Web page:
For more than 25 years, breast cancer survivors were given a lifelong, life-changing warning: do not lift anything over five pounds, avoid getting manicures, taking saunas or even gardening. They were told these activities might lead to a painful complication called lymphoedema, which can cause irreversible swelling in the arm and often hardening of skin.
The condition is usually caused by the removal of lymph nodes, which is done during breast cancer surgery to determine if the cancer has spread. The nodes are part of the body’s lymphatic system, which protects against invaders. Lymphoedema happens when a blockage, often because of scarring from surgery or radiation, causes fluid to accumulate, painfully and often irreversibly.
Doctors treating breast cancer patients long thought that infection or injury would cause inflammation, which in turn would overload the lymphatic system causing the swelling and pain of lymphoedema.
But after looking at studies over the past decade, doctors in the US have relaxed the old warnings of lymphoedema dos and don’ts. “We continue to caution women about injury to the hand/arm that is at risk for lymphoedema,” said Katherine Kopkash, director of oncoplastic breast surgery at North Shore University Health System outside Chicago. “Meaning, when gardening, you should wear gloves. If receiving manicures, you should not have your cuticles cut. Be careful in saunas to limit your exposure to heat, and avoid burns.” Using light weights and very slowly increasing them is also OK.
Many of these warnings, said Simona Shaitelman, associate professor of radiation oncology at the University of Texas MD Anderson Cancer Centre, were little more than “old wives’ tales”, which in recent years have been debunked based on results of well-run studies.
Kathryn Schmitz, a professor of public health sciences at Penn State Cancer Institute and president of the American College of Sports Medicine, conducted those studies, which showed that a careful return to working out with weights did not increase the risk of lymphoedema.
In addition to warnings about working out and not lifting anything heavy, women were told to wear a compression sleeve when travelling by air, to prevent air pressure causing lymph flow problems, and not to have blood pressure readings or blood draws on the affected arm
Estimates of how many people get lymphoedema after cancer treatment vary widely. A 2018 study in the New England Journal of Medicine estimated between 14 per cent to 40 per cent of women post-breast cancer surgery got lymphoedema, with newer surgical methods and treatments helping to reduce the numbers. (Treatment for other kinds of cancers, including prostate, ovarian and melanoma, can also cause lymphoedema.)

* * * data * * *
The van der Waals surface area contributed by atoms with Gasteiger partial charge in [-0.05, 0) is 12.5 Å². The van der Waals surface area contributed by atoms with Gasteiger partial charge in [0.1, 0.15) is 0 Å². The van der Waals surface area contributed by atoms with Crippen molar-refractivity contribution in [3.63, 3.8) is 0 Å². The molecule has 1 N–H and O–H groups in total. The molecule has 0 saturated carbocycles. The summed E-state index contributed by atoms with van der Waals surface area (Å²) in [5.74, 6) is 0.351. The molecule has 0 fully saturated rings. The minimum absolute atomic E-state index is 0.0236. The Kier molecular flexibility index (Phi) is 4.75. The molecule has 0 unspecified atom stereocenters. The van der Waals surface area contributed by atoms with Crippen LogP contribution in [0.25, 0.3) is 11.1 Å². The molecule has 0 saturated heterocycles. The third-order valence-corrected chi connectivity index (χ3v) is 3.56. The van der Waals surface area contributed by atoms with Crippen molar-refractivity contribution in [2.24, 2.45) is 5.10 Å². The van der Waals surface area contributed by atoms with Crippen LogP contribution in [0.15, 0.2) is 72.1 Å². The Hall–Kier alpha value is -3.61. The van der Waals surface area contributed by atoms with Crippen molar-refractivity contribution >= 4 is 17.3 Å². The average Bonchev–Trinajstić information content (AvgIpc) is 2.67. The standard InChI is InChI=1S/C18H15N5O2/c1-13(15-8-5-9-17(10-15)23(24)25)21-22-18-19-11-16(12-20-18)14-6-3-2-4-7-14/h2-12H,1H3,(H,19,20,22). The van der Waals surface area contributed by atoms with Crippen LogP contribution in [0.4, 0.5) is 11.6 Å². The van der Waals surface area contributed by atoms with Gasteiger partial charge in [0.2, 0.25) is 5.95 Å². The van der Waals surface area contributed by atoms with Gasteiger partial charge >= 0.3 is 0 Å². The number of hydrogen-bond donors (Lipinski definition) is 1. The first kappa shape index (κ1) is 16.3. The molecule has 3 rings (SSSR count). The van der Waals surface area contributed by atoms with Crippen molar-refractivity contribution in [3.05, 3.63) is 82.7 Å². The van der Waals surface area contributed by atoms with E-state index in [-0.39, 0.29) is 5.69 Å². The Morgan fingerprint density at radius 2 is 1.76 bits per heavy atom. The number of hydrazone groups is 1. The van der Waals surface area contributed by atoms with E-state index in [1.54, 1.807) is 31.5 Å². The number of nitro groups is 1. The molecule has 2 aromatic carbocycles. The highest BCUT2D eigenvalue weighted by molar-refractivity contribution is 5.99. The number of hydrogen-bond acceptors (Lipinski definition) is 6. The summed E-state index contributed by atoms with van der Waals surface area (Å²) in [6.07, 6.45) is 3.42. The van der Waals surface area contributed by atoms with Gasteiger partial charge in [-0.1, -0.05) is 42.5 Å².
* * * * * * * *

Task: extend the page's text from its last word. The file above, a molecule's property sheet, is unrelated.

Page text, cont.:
For years, breast cancer doctors used axillary lymph node dissection (removal of lymph nodes in the underarm) to see if cancer had spread beyond the tumour, often removing between 10 and 40 of the nodes, which made the chances for lymphoedema fairly high.
In the late 1990s, sentinel node biopsy (removing only the node closest to the tumour to see if the cancer had spread, and then looking at others only if necessary) came into use to allow fewer lymph nodes to be surgically removed. Although this decreases the chance of developing lymphoedema, it can still occur – the New England Journal of Medicine calculated the risk for women using the sentinel node technique at about 6 per cent to 10 per cent.
“It depends on how many nodes were removed,” Schmitz said. “Patients need to know how many – I have seen women [with sentinel node biopsy] with 12 nodes removed.”
In addition to warnings about working out and not lifting anything heavy, women were told to wear a compression sleeve when travelling by air, to prevent air pressure causing lymph flow problems, and not to have blood pressure readings or blood draws on the affected arm.
Shaitelman, who oversees a lymph screening initiative that helps treat lymphoedema early and is involved in ongoing research, cites a 2016 study by researchers at Harvard Medical School and Massachusetts General Hospital that investigated the warnings and found they were based on anecdotal evidence. “Despite the prevalence and persistence of recommendations to pursue precautionary behaviour after breast cancer treatment, few data exist to support these practices,” the study said.
“Five years ago, we stopped giving a prophylactic sleeve for air travel,” Shaitelman said. “There is no data to say that even with mild lymphoedema you should wear that.”
Precautions about manicures and avoiding heat are now also viewed as extreme.
A small 2017 study by Florida State University researchers not only found that resistance exercise training in women who have breast cancer-related lymphoedema, or are at risk for it, wasn’t harmful but reported it may in fact be “beneficial to decrease the signs/symptoms and development of lymphoedema”.
Schmitz said that in addition to her research that showed slow progressive weight training would not cause lymphoedema, there are other important benefits of exercise for women who have had breast cancer surgery. Many women lose fitness and cardiovascular function after breast cancer treatment having had chemotherapy and radiation. She often hears breast cancer survivors say they feel liked they “aged a decade in that year of treatment”.
“Exercise improves fatigue, anxiety, depression, sleep, bone health, physical function, cardiovascular health and improves body composition,” Schmitz said.
She and her research team developed the Strength After Breast Cancer programme, where specially trained physical therapists provide rehabilitation services to breast cancer survivors to improve their fitness. The scheme, funded by the US National Cancer Institute, is being used by over 600 physical and occupational therapists worldwide, Schmitz said.
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